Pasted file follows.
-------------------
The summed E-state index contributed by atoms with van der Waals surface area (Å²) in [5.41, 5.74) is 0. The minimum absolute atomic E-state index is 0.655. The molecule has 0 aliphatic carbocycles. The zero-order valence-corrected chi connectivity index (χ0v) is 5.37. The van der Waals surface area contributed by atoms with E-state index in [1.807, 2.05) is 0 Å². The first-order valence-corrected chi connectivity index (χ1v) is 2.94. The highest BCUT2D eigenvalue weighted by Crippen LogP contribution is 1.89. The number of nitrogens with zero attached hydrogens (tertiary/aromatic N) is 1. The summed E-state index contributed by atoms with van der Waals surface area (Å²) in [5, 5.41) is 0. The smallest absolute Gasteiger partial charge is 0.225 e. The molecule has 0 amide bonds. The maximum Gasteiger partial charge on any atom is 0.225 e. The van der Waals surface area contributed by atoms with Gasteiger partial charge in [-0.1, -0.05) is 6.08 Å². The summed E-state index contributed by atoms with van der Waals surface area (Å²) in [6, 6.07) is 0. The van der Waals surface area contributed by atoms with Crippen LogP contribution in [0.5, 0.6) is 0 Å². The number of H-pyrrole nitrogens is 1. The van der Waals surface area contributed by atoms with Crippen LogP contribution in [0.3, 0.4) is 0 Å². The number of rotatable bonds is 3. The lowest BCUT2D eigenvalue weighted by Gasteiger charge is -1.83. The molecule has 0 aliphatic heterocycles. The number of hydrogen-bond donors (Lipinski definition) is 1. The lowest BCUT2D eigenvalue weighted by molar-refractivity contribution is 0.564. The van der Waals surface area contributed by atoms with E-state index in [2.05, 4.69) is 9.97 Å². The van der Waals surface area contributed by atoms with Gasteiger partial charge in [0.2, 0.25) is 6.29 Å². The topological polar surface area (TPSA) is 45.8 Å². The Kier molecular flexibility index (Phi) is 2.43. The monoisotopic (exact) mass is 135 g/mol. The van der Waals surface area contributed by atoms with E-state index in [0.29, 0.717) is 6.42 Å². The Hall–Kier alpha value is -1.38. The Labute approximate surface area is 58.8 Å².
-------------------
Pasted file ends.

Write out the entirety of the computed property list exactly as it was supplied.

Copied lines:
The summed E-state index contributed by atoms with van der Waals surface area (Å²) in [5.41, 5.74) is 0. The minimum absolute atomic E-state index is 0.655. The molecule has 0 aliphatic carbocycles. The zero-order valence-corrected chi connectivity index (χ0v) is 5.37. The van der Waals surface area contributed by atoms with E-state index in [1.807, 2.05) is 0 Å². The first-order valence-corrected chi connectivity index (χ1v) is 2.94. The highest BCUT2D eigenvalue weighted by Crippen LogP contribution is 1.89. The number of nitrogens with zero attached hydrogens (tertiary/aromatic N) is 1. The summed E-state index contributed by atoms with van der Waals surface area (Å²) in [5, 5.41) is 0. The smallest absolute Gasteiger partial charge is 0.225 e. The molecule has 0 amide bonds. The maximum Gasteiger partial charge on any atom is 0.225 e. The van der Waals surface area contributed by atoms with Gasteiger partial charge in [-0.1, -0.05) is 6.08 Å². The summed E-state index contributed by atoms with van der Waals surface area (Å²) in [6, 6.07) is 0. The van der Waals surface area contributed by atoms with Crippen LogP contribution in [0.5, 0.6) is 0 Å². The number of H-pyrrole nitrogens is 1. The van der Waals surface area contributed by atoms with Crippen LogP contribution in [0.3, 0.4) is 0 Å². The number of rotatable bonds is 3. The lowest BCUT2D eigenvalue weighted by Gasteiger charge is -1.83. The molecule has 0 aliphatic heterocycles. The number of hydrogen-bond donors (Lipinski definition) is 1. The lowest BCUT2D eigenvalue weighted by molar-refractivity contribution is 0.564. The van der Waals surface area contributed by atoms with E-state index in [2.05, 4.69) is 9.97 Å². The van der Waals surface area contributed by atoms with Gasteiger partial charge in [0.2, 0.25) is 6.29 Å². The topological polar surface area (TPSA) is 45.8 Å². The Kier molecular flexibility index (Phi) is 2.43. The monoisotopic (exact) mass is 135 g/mol. The van der Waals surface area contributed by atoms with E-state index in [0.29, 0.717) is 6.42 Å². The Hall–Kier alpha value is -1.38. The Labute approximate surface area is 58.8 Å².